A Moscow court freed Pussy Riot member Ekaterina Samutsevich at an appeal hearing on Wednesday, but ruled that two other women in the anti-Putin punk group must serve out their two-year sentences.
“I’m very happy and now I just want to recover,” Samutsevich, 30, said as she stood in the driving rain outside the east Moscow courtroom.
Samutsevich walked out of the court to freedom and a media scrum after serving almost seven months in a pre-trial detention centre over an unsanctioned performance in Moscow’s largest cathedral.
“I didn’t expect this at all,” her elderly father, Stanislav, told RIA Novosti after the decision. “But it’s a real shame they didn’t all get released.”
Samutsevich's new lawyer, Irina Khrunova, had maintained her client had been stopped by security guards before she could take part in the group’s “punk prayer” at the Christ the Savior Cathedral.
The two other group members detained after the February 21 performance, Nadezhda Tolokonnikova, 22, and Maria Alyokhina, 24, are now set to be transferred to a penal colony hundreds of miles from Moscow. Their request to be allowed to serve out their sentence in a Moscow detention facility was rejected on Wednesday.
"We are glad that Ekaterina Samutsevich has been freed, but we fail to see how her role significantly differed from those of the others," lawyer Mark Feygin said after the ruling.
Feygin also said the group would lodge an appeal with the European Court of Human Rights.
Another lawyer for Tolokonnikova and Alyokhina - Nikolai Polozov - expressed surprise that the court had not also freed his clients, both of whom have small children.
There was heavy security for Wednesday’s appeal, which was the concluding installment in a legal saga that has highlighted what critics call the Kremlin’s heavy-handed crackdown on dissent.
The three women were jailed for two years on August 17, after a court found them guilty of “hooliganism with the aim of inciting religious hatred” in a decision that sparked worldwide protests and drew sharp international criticism.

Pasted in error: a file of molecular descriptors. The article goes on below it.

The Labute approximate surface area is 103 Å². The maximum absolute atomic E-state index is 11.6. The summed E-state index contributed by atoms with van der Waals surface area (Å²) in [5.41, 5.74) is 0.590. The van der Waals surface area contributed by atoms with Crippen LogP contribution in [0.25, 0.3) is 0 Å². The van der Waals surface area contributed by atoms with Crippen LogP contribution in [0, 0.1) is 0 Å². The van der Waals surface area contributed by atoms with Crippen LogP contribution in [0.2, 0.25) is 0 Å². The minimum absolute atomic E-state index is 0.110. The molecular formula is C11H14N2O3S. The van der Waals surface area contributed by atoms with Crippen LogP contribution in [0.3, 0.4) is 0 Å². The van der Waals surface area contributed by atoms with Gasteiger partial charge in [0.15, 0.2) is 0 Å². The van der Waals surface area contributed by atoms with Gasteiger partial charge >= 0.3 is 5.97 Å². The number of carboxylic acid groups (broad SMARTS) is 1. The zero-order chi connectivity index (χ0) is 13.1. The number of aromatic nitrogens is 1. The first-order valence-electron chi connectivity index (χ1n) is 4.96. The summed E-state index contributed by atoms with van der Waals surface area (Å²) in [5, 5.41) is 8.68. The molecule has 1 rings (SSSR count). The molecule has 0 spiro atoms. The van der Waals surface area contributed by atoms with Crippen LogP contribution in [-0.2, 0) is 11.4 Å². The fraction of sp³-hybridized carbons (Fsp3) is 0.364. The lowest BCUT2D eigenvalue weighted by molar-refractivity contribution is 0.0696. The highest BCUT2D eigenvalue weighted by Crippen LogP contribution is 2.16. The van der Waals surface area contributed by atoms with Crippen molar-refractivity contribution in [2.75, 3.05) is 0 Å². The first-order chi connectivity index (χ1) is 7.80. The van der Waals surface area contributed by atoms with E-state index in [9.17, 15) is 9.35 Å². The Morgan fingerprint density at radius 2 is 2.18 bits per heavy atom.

Lawyers for the group on Wednesday again rejected the argument that the group’s 40-second performance of a song entitled “Holy S**t” was anti-religion, saying it was a protest against the Orthodox Church’s support for Vladimir Putin ahead of the presidential elections on March 4.
“We are in prison for our political beliefs,” Alyokhina said during the proceedings. “But even if we are sent to a penal colony, we will not stay silent.”
The Orthodox Church demanded “genuine repentance” for the performance, and the Orthodox Church’s de facto spokesman on the case, Vsevolod Chaplin, told RIA Novosti that without repentance, there could be no forgiveness, and to suggest otherwise was an anti-Christian idea.
Tolokonnikova warned that Putin’s rule would “lead to civil war,” before she was silenced by the judge.
A poll released by the independent, Moscow-based Levada Center indicated last week that 43 percent of Russians considered a two-year sentence too light. Levada quizzed 1,601 people across Russia and the poll had a maximum margin of error of 3.4 percent.
Prosecuting lawyer Lev Lyapin rejected Pussy Riot’s allegations that the current warm ties between the Kremlin and the influential Orthodox Church threatened the constitutional separation of church and state. “The majority of Jews support Putin,” he said.
Putin said in an interview aired at the weekend on state TV that Pussy Riot had “got what they asked for” and that the two-year sentences handed down to the group members were justified.
Lawyers for Tolokonnikova and Alyokhina said on Wednesday that Putin’s statement amounted to unconstitutional interference in the case and called for their clients to be freed.
“Why can’t Putin give his opinion?” responded prosecuting lawyer Lev Lyapin.
Opposition figurehead Alexei Navalny said after these three members of Pussy Riot were jailed in August that Putin “wrote the verdict.”
But the president denied any personal involvement. “I have nothing to do with it,” he said in Sunday’s NTV documentary.